When Spurtle interviewed Tom Hodges earlier this week, the irrepressible fizz in the Typewronger Books bottle was anxiously preparing for a special delivery … 1,400 books all arriving at once and requiring careful checking before removal by a customer the next day.
The client on this occasion was a film company requiring Tom’s quirky curation to dress a set. But compiling collections small and large like this is nothing new for this 34-year-old bookseller, who is long accustomed to providing personalised consultations and bespoke gift boxes for curious readers.
It’s a level of attention that is typical of the 6’ 4” dynamo, who will soon be celebrating the third anniversary of his business as the capital’s smallest and quirkiest independent bookshop.
Fife and foreign parts
Tom grew up in Edinburgh before studying Classics at St Andrews University. His Master’s dissertation examined Reception theory through the lens of Disney’s Hercules – a typically oblique approach to some serious scholarship.
From there he returned to Edinburgh, working for two years in the Scotch Whisky Experience before hitch-hiking on a wing and prayer to the world-renowned bookshop of Shakespeare & Co. in Paris.
Here he enjoyed overnight accommodation on a shelf above the Children’s Dept in return for flexible and informal employment during the day. There were up to six others working here on the same terms, collectively (and affectionately) known as ‘Tumbleweed’.
Tom’s time in the shop turned into a 6-month crash course in all aspects of bookselling, lightened by vigorous and mightily refreshed participation in the French capital’s bohemian night life.
At this point in his recollections, Tom became misty-eyed at the memory of illegal excursions into the underground catacombs, and of a brief stint working for a topless catering company.
There followed jobs as a male nanny, more bookselling – this time for Heywood Hill, Mayfair – a further 3 years in Paris, and then a move to Desperate Literature, selling English-language titles in Madrid.
Time and relative dimension in space
Finally, in 2017, he returned to Edinburgh with £50 in his pocket and a determination not to get stuck in a job at a call centre. He worked the odd day now and then for the antiquarian booksellers MacNaughtan’s, and arranged pop-up book sales at St Margaret’s House and the Leith Walk Police Box.
Then, in January 2018, a discussion with Derek Walker and Anna Fomicheva led to Typewronger taking on the former gallery space in the beautiful basement at 4A Haddington Place. MacNaughtan's and Typewronger are now divided by a curtain, and share a member of staff whose presence has allowed Tom at last to start taking some days off.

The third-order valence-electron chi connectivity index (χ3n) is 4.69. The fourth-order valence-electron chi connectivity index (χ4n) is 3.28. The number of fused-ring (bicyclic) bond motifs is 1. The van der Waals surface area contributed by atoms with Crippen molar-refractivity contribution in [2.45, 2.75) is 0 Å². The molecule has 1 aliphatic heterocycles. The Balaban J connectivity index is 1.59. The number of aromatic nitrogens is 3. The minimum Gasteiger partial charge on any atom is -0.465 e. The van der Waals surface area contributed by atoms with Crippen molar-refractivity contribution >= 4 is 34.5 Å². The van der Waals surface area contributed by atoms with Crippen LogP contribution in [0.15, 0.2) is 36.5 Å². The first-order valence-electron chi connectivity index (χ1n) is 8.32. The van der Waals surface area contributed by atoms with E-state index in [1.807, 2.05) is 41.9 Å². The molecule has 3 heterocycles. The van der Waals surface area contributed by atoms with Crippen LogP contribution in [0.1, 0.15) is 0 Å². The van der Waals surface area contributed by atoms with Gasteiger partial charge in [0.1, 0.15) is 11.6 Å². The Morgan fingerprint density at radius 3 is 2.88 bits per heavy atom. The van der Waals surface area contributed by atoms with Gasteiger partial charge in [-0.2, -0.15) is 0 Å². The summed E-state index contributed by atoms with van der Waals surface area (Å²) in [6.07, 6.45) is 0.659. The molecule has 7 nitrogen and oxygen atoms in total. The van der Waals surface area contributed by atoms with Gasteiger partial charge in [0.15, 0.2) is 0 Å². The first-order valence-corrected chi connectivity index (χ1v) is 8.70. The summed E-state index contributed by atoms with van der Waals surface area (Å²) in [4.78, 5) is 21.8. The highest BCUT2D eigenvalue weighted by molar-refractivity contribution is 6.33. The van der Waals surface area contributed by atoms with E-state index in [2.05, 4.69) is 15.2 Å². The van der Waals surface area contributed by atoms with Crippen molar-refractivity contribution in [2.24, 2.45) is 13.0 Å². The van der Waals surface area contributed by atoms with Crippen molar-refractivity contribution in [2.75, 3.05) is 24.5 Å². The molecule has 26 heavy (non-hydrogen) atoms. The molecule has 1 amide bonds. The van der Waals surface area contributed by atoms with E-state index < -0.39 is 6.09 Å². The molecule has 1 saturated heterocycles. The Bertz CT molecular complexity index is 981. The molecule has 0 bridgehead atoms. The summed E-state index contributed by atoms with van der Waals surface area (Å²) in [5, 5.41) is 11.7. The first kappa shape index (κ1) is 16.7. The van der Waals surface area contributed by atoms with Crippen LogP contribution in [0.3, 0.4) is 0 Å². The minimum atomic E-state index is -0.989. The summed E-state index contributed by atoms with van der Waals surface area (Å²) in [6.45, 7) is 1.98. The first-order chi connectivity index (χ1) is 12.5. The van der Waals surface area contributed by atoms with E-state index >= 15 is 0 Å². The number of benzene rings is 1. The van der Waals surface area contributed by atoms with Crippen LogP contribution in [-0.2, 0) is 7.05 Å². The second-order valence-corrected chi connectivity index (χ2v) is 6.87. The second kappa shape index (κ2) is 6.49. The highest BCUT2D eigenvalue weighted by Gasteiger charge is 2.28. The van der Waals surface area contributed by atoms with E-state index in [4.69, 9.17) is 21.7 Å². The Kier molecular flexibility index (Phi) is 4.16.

Typewronger today is small but surprisingly spacious (its genius loci is a big fan of all things TARDIS), uncluttered but punctuated with surprising corners and an eclectic selection of books.
These represent Tom’s personal taste. He doesn’t claim to have read every one, but they’re all works he would like to read if he had the time. Poetry, fiction, sci-fi, philosophy, history, and above all mythology feature prominently.
And then there are the typewriters – over 50 of them, dating from 1892 to 1990, and most in some state of pre-loved wonkiness. A few form part of Tom’s personal collection, others he will fix and sell on as part of an interesting side-line in the business’s diverse retail ecology.
Coping with Covid
Times have been tough since the arrival of Covid-19. The shop reflected an abundance of caution by shutting before, and reopening after, strictly required to do so for Lockdown. Informal after-hours readings, discussions, and open-mic events – all very social and liberally lubricated – have now moved online.
For a while, the stock and organisation shifted from premises to home. But customers remained loyal, appreciating a new virtual shop, and enjoying free delivery of orders to Edinburgh addresses. Now that the real shop has reopened, the super-health-conscious can even book exclusive time-slots for worry-free browsing.
The result has been that – against the odds –Typewronger not only survives but thrives. The business is financially secure at least until Christmas, even if what 2021 and beyond will hold in a world of ongoing pandemic is anybody’s guess.
Tom remains cheerful, though … confident that he has the nerve, flexibility, and boundless bounce to adapt in strange times.
There are plenty more books to read. Plenty more books to sell. And many new adventures still to enjoy.—AM
Typewronger Books celebrates 3 years in business at the Leith Walk Police Box on 5 November, 11am–5pm. Bring banter.
On other days, the shop trades from Mon–Sat, 11am–9pm; Sun, noon–6pm.
Tel. 556 5897. Facebook